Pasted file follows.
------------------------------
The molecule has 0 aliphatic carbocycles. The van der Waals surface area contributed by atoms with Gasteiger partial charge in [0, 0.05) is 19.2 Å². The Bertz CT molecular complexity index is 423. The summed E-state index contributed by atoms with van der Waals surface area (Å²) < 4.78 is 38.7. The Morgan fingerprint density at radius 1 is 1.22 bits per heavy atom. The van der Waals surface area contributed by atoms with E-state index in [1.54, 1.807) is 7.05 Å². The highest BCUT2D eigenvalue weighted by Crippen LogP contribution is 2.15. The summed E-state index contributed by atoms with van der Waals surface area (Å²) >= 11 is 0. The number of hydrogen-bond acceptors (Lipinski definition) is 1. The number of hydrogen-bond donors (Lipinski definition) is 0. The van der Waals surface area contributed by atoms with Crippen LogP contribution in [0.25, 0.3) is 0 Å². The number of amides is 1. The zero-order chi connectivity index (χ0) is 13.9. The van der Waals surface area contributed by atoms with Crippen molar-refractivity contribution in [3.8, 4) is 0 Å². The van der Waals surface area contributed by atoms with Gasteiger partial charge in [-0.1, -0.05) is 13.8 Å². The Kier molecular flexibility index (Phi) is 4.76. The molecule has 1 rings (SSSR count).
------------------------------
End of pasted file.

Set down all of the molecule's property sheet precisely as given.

The molecule has 0 aliphatic carbocycles. The van der Waals surface area contributed by atoms with Gasteiger partial charge in [0, 0.05) is 19.2 Å². The Bertz CT molecular complexity index is 423. The summed E-state index contributed by atoms with van der Waals surface area (Å²) < 4.78 is 38.7. The Morgan fingerprint density at radius 1 is 1.22 bits per heavy atom. The van der Waals surface area contributed by atoms with E-state index in [1.54, 1.807) is 7.05 Å². The highest BCUT2D eigenvalue weighted by Crippen LogP contribution is 2.15. The summed E-state index contributed by atoms with van der Waals surface area (Å²) >= 11 is 0. The number of hydrogen-bond acceptors (Lipinski definition) is 1. The number of hydrogen-bond donors (Lipinski definition) is 0. The van der Waals surface area contributed by atoms with Crippen LogP contribution in [0.25, 0.3) is 0 Å². The number of amides is 1. The zero-order chi connectivity index (χ0) is 13.9. The van der Waals surface area contributed by atoms with Crippen molar-refractivity contribution in [3.8, 4) is 0 Å². The van der Waals surface area contributed by atoms with Gasteiger partial charge in [-0.1, -0.05) is 13.8 Å². The Kier molecular flexibility index (Phi) is 4.76. The molecule has 1 rings (SSSR count).